|Exclusively a men's event, the Nordic combined at the Olympics tests an athlete's durability and agility, as he uses ski jumping skills, plus the endurance of a cross-country program.|
Nordic Combined events were mostly held in Norway by the mid-19th century during ski carnivals. The nordic combined was the premier competition at the carnivals and a separate cross-country event was not held until the 1900s.
There are three events in nordic combined at the Olympics, individual, sprint and team formats.
The Nordic events will take place at Pragleto, which is approximately 80 kilometers from Torino.
For the individual and team events, ski jumping takes place on the normal hill (106 meters). For the sprint event, ski jumping takes place on the large hill (140 meters). The cross-country portion of the individual event has a 15- kilometer race, the sprint event has a 7.5km race, and the team event has a 4x5km relay.
In the individual competition (Saturday, February 11), each athlete takes normal hill leaps in the morning. Each jump is scored for length and style. Later that day, each athlete will compete in the 15-kilometer cross-country event.
The sprint event is also the same day (Tuesday, February 21), with the large-hill competition in the morning and the 7.5km cross-country race in the afternoon. Different from the individual event, the jumping part of the sprint is performed on the large hill and includes one jump instead of two.
In the team competition (Wednesday, February 15), each country consists of four jumpers who will take two jumps off the normal hill. The team's score in the jumping portion is the total score of the eight jumps. The same skiers who participate in the jumps must take part in the 4x5km relay, which is held later that afternoon, about three hours after the jumping portion of the team event. The winner is the team whose final skier crosses the finish line first.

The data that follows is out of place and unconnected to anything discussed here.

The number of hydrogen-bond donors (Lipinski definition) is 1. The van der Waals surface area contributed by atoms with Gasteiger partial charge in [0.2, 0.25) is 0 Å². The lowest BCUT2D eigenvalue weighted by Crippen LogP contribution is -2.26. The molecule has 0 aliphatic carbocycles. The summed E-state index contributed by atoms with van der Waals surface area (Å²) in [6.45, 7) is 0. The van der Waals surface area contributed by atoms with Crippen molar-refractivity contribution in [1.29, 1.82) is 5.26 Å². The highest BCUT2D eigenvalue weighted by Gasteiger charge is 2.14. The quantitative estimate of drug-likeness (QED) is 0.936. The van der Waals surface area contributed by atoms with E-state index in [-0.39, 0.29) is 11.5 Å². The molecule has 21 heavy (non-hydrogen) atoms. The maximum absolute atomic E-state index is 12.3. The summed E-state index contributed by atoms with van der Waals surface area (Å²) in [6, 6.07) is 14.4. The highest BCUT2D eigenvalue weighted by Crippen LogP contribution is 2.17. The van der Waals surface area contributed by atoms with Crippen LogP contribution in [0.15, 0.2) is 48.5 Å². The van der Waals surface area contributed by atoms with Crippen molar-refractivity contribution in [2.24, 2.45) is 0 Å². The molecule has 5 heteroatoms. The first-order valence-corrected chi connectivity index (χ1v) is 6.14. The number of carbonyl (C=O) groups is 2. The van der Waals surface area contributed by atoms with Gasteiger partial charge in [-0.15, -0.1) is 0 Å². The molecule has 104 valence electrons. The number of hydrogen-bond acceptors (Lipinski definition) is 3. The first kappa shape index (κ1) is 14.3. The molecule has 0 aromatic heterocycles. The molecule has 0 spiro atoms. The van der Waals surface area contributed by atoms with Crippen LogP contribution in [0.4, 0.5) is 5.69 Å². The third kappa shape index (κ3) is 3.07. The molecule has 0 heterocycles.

TOP CONTENDERS AND CURRENT CHAMPIONS
It's no surprise that Finnish and Norwegian athletes have been supreme in this discipline. Norwegians have captured 10 out of 18 possible gold medals in the individual competition.
Samppa Lajunen and Jaakko Tallus combined for gold and silver medals for Finland four years ago in Utah, while Austria's Felix Gotwald earned the bronze medal.
Gotwald also had bronze medals in the sprint and team events and will be participating in his fourth Olympics. He's had tremendous progress since 1994, when he was 37th in the individual. Gotwald, 30, was fourth in the team competition and 21st in the individual in 1998 before his medal surge in 2002.
Germany's Ronny Ackermann, the individual winner at the 2005 World Championships, earned silver medals in the team and sprint competitions in 2002. He also has a great chance at gold in the individual now also.
Finland's Hannu Manninen returns for his fourth Olympics after picking up a gold in the team event at the 2002 Salt Lake City Games.
UNITED STATES/CANADIAN OUTLOOK
The U.S. has never won a medal in nordic combined at the Olympics. Todd Lodwick again gives the Americans their best chance to break that mold as he heads to his fourth Winter Games.
If four years ago is any indication, this just may be the big year for the U.S. Nordic team. Lodwick helped the U.S. to the best result at the Games, as he was fifth in the sprint, seventh in the individual and helped the team to a fourth-place showing in the relay.
Joining Lodwick on the U.S. team will be Brett Camerota, Eric Camerota, Bill Demong, Johnny Spillane and Carl Van Loan. This will be the third Olympics for Demong.
Jason Myslicki will be the first Canadian to compete in the Olympics in Nordic since 1988.
- Eric Gold, Olympic Staff Writer